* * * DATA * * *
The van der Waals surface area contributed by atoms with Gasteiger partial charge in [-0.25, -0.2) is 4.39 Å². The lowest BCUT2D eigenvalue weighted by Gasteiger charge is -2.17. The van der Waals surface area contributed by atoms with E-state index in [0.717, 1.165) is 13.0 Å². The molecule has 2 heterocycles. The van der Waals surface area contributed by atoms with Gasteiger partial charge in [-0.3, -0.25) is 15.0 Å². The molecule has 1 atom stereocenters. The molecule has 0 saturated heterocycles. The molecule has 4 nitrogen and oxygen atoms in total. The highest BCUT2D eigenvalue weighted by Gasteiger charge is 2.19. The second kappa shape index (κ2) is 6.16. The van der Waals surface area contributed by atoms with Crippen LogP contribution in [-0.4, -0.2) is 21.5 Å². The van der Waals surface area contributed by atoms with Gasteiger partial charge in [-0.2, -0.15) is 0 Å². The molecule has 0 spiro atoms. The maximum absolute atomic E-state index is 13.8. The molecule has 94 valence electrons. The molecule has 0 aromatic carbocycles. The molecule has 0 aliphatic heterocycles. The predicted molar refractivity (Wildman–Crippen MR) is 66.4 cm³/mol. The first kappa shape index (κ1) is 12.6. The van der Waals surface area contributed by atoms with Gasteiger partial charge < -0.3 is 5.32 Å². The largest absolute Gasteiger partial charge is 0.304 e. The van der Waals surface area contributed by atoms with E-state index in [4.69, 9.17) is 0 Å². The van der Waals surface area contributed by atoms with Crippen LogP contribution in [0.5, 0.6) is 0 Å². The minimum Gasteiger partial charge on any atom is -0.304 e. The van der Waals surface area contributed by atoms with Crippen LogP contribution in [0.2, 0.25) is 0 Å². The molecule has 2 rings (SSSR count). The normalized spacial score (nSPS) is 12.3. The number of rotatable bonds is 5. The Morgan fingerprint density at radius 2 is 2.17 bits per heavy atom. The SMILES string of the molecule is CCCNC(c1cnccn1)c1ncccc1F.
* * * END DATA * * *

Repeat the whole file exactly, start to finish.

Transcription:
The van der Waals surface area contributed by atoms with Gasteiger partial charge in [-0.25, -0.2) is 4.39 Å². The lowest BCUT2D eigenvalue weighted by Gasteiger charge is -2.17. The van der Waals surface area contributed by atoms with E-state index in [0.717, 1.165) is 13.0 Å². The molecule has 2 heterocycles. The van der Waals surface area contributed by atoms with Gasteiger partial charge in [-0.3, -0.25) is 15.0 Å². The molecule has 1 atom stereocenters. The molecule has 0 saturated heterocycles. The molecule has 4 nitrogen and oxygen atoms in total. The highest BCUT2D eigenvalue weighted by Gasteiger charge is 2.19. The second kappa shape index (κ2) is 6.16. The van der Waals surface area contributed by atoms with Crippen LogP contribution in [-0.4, -0.2) is 21.5 Å². The van der Waals surface area contributed by atoms with Gasteiger partial charge in [-0.2, -0.15) is 0 Å². The molecule has 0 spiro atoms. The maximum absolute atomic E-state index is 13.8. The molecule has 94 valence electrons. The molecule has 0 aromatic carbocycles. The molecule has 0 aliphatic heterocycles. The predicted molar refractivity (Wildman–Crippen MR) is 66.4 cm³/mol. The first kappa shape index (κ1) is 12.6. The van der Waals surface area contributed by atoms with Gasteiger partial charge < -0.3 is 5.32 Å². The largest absolute Gasteiger partial charge is 0.304 e. The van der Waals surface area contributed by atoms with E-state index in [4.69, 9.17) is 0 Å². The van der Waals surface area contributed by atoms with Crippen LogP contribution in [0.5, 0.6) is 0 Å². The minimum Gasteiger partial charge on any atom is -0.304 e. The van der Waals surface area contributed by atoms with Crippen LogP contribution in [0.2, 0.25) is 0 Å². The molecule has 2 rings (SSSR count). The normalized spacial score (nSPS) is 12.3. The number of rotatable bonds is 5. The Morgan fingerprint density at radius 2 is 2.17 bits per heavy atom. The SMILES string of the molecule is CCCNC(c1cnccn1)c1ncccc1F.